Battle of Fairfield, PA

Major C. E. Flournoy, of the Six Virginia Cavalry wrote of his actions at the battle of Fairfield on July 3rd, and the retreat of the Confederate Army from Gettysburg.  He states in his official report:

“The regiment then marched and picketed with the brigade until arriving at Fairfield, Pa., where we met the Sixth U. S. Regular Cavalry, strongly posted with long-range guns behind post and rail fences and in an apple orchard. I formed the regiment in column of squadrons immediately after arriving on the ground, seeing that the Seventh Virginia Cavalry had already engaged the enemy, and, at the intimation from the commanding general, gave the order to charge. The men, with a wild yell, went forward splendidly, led by Captain Richards and his gallant squadron.

The Yankees were soon broken and put to flight. A party having rallied on my right, I charged them with Captain Owen's squadron, and soon started them in flight. In this fight, my adjutant (Lieutenant John Allan) was killed while gallantly leading the regiment. In his death the service loses a gallant soldier and most efficient officer. All of my officers and men acted well their parts with few exceptions. Captains Richards, [William R.] Welch, [Bruce] Gibson, [D. A.] Grimsley, and [C. M.] Kemper behaved with marked gallantry, leading their men in good style. Lieutenant [R. R.] Duncan, Company B, was conspicuous for his daring, having sabered five Yankees, running his saber entirely through one, and twisting him from his horse.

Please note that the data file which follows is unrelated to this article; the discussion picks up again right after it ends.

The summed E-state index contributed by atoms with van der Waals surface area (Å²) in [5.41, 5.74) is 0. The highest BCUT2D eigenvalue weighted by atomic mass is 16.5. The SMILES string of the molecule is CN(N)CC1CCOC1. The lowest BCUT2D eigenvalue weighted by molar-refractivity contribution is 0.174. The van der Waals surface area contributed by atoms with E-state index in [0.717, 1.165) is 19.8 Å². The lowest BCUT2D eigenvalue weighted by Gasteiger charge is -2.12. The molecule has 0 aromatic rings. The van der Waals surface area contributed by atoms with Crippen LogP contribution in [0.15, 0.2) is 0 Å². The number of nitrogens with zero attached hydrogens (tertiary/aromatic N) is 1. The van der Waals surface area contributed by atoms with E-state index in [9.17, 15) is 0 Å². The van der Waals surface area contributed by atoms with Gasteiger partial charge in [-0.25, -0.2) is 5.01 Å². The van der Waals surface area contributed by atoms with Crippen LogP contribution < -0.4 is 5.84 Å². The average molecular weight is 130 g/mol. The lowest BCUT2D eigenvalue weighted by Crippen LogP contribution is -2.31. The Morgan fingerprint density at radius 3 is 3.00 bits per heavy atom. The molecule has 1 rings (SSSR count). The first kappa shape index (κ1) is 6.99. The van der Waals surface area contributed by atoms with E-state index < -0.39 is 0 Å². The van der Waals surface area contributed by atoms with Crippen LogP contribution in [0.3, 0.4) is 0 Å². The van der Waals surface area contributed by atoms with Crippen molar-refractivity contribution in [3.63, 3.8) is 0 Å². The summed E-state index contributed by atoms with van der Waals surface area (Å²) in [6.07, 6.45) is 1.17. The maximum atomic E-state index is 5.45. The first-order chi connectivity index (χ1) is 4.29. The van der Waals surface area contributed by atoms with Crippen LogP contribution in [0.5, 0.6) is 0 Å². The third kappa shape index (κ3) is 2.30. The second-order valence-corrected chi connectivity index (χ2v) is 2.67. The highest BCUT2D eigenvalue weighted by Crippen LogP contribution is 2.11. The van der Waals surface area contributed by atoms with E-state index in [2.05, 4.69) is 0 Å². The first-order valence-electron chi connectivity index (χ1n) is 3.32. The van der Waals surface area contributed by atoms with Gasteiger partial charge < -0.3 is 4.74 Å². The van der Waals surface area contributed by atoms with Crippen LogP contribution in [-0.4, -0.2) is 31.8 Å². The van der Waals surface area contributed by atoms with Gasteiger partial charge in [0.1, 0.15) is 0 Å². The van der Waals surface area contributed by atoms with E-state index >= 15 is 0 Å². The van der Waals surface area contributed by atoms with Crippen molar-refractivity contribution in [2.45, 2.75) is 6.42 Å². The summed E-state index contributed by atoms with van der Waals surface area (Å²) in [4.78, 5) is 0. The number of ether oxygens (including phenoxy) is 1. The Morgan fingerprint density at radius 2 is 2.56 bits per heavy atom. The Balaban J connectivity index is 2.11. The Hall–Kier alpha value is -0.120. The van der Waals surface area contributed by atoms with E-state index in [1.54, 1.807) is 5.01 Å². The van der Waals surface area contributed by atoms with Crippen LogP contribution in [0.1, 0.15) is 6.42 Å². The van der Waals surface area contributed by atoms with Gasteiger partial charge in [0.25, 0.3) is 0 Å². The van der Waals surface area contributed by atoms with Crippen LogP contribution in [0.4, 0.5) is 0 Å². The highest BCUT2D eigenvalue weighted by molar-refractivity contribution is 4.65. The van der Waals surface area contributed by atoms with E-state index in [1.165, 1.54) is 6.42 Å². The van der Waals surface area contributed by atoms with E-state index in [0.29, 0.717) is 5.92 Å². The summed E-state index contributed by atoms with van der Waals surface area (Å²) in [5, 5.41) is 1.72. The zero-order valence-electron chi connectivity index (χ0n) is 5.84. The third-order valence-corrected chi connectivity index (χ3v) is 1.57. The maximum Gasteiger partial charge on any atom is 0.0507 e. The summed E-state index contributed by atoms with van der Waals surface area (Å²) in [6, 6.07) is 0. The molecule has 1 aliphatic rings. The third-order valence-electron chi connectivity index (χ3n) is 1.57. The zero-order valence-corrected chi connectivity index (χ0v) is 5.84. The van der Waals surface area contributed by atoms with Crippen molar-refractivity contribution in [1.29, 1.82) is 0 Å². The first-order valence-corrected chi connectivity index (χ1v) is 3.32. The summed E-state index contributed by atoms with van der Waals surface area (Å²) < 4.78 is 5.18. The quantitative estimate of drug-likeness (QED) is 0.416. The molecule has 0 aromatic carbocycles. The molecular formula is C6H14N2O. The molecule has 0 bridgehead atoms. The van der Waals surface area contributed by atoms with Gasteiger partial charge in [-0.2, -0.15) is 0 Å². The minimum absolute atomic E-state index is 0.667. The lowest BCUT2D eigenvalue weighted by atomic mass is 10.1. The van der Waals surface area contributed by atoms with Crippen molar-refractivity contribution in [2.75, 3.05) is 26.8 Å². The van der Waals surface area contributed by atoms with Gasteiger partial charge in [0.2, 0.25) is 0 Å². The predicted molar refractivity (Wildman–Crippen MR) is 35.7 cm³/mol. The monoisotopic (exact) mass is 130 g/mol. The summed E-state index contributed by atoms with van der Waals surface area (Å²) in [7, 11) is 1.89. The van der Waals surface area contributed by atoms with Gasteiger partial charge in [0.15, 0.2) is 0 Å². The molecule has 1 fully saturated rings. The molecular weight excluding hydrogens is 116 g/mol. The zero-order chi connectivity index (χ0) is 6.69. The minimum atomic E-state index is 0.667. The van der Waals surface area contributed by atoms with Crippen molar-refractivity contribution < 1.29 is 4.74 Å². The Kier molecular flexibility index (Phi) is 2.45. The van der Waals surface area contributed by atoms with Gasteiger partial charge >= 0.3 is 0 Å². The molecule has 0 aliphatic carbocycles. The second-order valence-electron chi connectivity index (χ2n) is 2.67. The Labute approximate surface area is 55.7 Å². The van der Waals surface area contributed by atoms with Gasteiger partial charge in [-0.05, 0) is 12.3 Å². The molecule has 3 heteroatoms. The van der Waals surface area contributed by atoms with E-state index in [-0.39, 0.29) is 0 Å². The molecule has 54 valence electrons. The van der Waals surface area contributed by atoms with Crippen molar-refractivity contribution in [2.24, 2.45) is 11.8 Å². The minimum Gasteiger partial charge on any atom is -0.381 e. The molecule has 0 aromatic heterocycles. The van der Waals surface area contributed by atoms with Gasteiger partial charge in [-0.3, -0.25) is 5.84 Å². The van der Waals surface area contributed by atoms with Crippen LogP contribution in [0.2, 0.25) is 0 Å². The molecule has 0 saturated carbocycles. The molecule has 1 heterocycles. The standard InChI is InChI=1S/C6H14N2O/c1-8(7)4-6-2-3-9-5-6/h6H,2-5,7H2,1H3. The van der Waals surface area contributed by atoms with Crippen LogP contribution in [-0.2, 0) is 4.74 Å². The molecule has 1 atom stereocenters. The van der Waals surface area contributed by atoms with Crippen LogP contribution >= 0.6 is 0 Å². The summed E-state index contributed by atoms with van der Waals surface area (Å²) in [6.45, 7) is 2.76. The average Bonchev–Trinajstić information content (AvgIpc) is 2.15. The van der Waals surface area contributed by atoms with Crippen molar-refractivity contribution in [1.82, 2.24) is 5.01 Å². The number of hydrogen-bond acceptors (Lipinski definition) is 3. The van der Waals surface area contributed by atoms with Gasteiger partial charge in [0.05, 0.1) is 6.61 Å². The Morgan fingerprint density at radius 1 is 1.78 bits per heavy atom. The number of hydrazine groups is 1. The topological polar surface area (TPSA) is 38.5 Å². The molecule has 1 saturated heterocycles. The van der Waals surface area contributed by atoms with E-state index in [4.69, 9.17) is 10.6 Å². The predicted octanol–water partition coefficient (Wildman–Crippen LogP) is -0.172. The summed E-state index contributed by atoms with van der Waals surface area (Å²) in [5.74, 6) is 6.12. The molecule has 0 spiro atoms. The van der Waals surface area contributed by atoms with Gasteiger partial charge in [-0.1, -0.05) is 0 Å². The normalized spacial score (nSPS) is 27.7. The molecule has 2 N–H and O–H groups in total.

In this fight, I lost 3 men killed and 17 wounded, 1 officer killed and 2 wounded, and 5 missing. The regiment was in no further engagement until the advance on Boonsborough, when, being in front, I commenced the attack with my sharpshooters, aided by the sharpshooters of the Eleventh Virginia Cavalry. We soon drove in the enemy's advance force, and succeeded in capturing several prisoners, horses, and arms. In this affair I made no charge; only had the sharpshooters engaged, commanded by Captain Gibson. They seem to have done their duty.

In the fight at Fairfield, my regiment captured about 150 prisoners, with arms and horses. A good many of the arms and horsed were taken possession of by another command. The Boonsborough affair closed our active operations. We were several times engaged in unimportant skirmishes, in which we neither lost any men (excepting one wounded) nor hurt the enemy. We then moved back across the Potomac with the brigade, and my regiment is now picketing at snicker's Ferry, on the Shenandoah River.

C. E. Flournoy, Major Sixth Virginia Cavalry, Commanding.”

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